Protesters Take To The Streets In Syria Despite a massive country-wide security crackdown, thousands of Syrians took to the streets in several cities and towns Friday, calling for the overthrow of the government.
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Protesters Take To The Streets In Syria

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Protesters Take To The Streets In Syria

Protesters Take To The Streets In Syria

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This is ALL THINGS CONSIDERED from NPR News. I'm Melissa Block.


And I'm Michele Norris.

In Syria today, thousands of protestors took to the streets. That's despite official statements urging people to stay home and a violent government crackdown in recent weeks. A leading human rights group in Syria says 24 people were killed today, including two children.

NPR's Kelly McEvers is monitoring the situation from nearby Beirut and sent this report.

KELLY MCEVERS: The demonstration started in the early afternoon, after Friday prayers. The main aim of the protest was to show solidarity with those who've been killed in recent weeks, especially in the besieged southern city of Daraa.

(Soundbite of chanting protestors)

MCEVERS: Opposition leaders distributed videos like this one to the media, showing protests in towns and cities around the country. Protesters numbered in the hundreds and low thousands. This video reportedly was taken in a section of the Syrian capital, Damascus. Demonstrators reported being hit with tear gas as they left Friday prayers. But then a rainstorm diminished the effect of the gas and people continued demonstrating. To heaven we're going, martyrs in our millions, they chanted.

Elsewhere, like the coastal city of Latakia, protesters say five people were injured by gunshots. And the worst might have been in and around Daraa. Opposition leaders say at least 15 people were killed by security forces as protesters tried to march into the city.

The Syrian government maintains protests are being led by what it calls extremist terrorist gangs.

Unidentified Man: (Foreign language spoken)

MCEVERS: On Syrian State TV, a man confessed he was paid to set fire to a police headquarters in Daraa. While he speaks, the screen shows images of four dead men who've clearly been beaten and shot.

Unidentified Man: (Foreign language spoken)

MCEVERS: The implication is that anti-regime elements are responsible for the deaths.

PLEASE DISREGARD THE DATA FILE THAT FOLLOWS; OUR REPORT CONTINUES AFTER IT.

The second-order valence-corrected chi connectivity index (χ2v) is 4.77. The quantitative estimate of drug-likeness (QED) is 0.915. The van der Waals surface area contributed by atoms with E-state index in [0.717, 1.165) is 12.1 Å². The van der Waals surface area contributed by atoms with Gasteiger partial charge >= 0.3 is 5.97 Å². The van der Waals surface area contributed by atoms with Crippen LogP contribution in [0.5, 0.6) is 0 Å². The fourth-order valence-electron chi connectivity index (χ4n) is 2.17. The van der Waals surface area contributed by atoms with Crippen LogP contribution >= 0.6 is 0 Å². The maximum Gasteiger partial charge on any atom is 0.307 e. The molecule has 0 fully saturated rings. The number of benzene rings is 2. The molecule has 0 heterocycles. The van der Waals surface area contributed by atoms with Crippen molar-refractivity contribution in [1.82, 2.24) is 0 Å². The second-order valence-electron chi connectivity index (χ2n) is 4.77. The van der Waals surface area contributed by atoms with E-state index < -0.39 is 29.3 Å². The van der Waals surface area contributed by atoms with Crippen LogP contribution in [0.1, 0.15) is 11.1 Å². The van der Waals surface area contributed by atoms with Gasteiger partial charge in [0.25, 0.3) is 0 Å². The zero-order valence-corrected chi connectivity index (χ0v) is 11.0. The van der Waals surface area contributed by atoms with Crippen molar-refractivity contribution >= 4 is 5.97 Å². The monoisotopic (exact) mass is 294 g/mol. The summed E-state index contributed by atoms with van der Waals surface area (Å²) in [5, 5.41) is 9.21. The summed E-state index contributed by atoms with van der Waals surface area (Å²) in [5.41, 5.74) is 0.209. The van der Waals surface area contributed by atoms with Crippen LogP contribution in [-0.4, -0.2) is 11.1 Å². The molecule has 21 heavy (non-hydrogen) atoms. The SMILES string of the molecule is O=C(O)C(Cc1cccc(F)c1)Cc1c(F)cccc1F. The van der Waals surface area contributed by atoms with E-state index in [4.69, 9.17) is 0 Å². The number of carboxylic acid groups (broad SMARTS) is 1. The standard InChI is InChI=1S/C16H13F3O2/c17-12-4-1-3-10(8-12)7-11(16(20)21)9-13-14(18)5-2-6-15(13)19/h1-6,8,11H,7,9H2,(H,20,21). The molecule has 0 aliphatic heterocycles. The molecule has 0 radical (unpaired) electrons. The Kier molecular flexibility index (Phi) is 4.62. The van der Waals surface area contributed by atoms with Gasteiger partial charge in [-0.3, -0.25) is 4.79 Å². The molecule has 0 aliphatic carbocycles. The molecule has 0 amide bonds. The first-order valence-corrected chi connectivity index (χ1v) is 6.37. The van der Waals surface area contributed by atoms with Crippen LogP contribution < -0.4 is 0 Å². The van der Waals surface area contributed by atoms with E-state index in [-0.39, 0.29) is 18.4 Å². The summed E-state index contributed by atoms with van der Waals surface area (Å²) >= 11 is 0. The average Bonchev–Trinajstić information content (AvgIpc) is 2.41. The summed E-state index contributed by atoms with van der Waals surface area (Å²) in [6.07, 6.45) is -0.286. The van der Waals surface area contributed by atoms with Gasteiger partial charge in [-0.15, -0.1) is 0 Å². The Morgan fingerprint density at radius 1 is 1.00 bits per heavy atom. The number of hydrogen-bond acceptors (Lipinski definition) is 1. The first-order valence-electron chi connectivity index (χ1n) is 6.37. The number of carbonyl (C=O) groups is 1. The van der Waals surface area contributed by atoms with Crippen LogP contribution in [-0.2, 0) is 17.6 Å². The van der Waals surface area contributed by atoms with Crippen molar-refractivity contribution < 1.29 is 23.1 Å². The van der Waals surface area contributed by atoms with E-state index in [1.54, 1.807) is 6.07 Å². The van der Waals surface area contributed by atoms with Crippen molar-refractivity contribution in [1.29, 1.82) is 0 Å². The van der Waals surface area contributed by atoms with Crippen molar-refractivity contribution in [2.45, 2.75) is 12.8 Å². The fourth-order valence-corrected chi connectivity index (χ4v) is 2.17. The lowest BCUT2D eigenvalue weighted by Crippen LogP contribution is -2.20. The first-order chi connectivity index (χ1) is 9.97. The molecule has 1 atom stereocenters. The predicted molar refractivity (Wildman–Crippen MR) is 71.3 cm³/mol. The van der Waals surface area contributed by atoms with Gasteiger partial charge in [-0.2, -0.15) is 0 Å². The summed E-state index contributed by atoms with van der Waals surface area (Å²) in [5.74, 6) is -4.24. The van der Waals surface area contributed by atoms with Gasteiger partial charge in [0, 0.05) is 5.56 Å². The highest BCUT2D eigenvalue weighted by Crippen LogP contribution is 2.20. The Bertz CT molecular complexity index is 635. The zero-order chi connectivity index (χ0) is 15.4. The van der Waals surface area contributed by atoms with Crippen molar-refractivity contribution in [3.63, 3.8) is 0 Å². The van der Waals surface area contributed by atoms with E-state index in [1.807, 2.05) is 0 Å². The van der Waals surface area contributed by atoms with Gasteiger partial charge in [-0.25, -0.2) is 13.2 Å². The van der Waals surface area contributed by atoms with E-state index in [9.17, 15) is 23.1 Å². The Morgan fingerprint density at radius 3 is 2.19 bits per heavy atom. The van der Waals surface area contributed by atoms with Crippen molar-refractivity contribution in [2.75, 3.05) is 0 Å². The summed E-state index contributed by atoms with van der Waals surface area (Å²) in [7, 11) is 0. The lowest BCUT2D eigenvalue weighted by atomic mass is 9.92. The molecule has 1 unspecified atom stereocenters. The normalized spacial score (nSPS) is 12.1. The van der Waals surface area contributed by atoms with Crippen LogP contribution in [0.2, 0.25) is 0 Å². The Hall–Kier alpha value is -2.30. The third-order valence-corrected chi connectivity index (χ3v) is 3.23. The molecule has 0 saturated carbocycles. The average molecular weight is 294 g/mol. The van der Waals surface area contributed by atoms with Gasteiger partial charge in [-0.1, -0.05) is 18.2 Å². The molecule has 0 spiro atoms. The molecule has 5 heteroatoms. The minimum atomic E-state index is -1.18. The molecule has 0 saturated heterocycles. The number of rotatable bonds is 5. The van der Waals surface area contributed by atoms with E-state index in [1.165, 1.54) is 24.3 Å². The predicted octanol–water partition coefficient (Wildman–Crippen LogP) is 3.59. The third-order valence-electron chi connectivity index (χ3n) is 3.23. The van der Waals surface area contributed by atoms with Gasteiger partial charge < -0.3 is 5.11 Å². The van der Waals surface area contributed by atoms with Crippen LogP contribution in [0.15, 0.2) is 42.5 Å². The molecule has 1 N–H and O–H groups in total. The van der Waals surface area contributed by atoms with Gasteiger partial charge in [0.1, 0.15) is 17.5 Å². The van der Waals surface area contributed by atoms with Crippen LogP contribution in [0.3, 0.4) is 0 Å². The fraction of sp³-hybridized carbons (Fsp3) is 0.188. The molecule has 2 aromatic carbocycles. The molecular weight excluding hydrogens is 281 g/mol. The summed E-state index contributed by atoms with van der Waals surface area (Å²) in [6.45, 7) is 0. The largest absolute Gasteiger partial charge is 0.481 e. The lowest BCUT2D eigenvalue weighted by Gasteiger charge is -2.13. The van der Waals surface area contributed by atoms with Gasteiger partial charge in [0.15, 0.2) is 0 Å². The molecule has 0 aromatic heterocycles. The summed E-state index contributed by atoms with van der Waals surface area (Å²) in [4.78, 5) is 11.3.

Yesterday, Turkey sent high-level envoys to Damascus to advise Syrian leaders on how to implement reforms. After Iran, Turkey is one of Syria's closest allies in the region.

Josh Landis is a Syria expert at the University of Oklahoma. He says Turkey would like to see Syrian President Bashar al-Assad be replaced by a moderate Islamist democratic government. But Turkey and Syria's other neighbors want that to happen in a nonviolent way.

Professor JOSHUA LANDIS (Director, Center for Middle East Studies, University of Oklahoma): Turkey is the important neighbor here and the United States should be covering, should be sitting down with Turkey constantly. This is the key because Turkey is the one country that has some influence over Syria at this moment.

MCEVERS: Landis says the problem is that no one knows who the Syrian opposition is. The decentralized nature of the movement has helped it survive, he says, because that way it can elude arrest. But it also makes it hard to imagine how such a group could lead a massive governmental transition.

Sarkis Naoum is a columnist for a Lebanese newspaper. He says the only way out for Assad now is to implement the kinds of democratic reforms that will eventually see him lose power.

Mr. SARKIS NAOUM (Columnist, An Nahar Newspaper): They should have multiple party system. They should have real democracy. They should have general elections. Everybody has the right to compete, just to present to the population something detailed.

MCEVERS: You think that this is at all possible?

Mr. MAOUM: No. I don't think so. But sometimes we should believe in miracles.

MCEVERS: Kelly McEvers, NPR News, Beirut.

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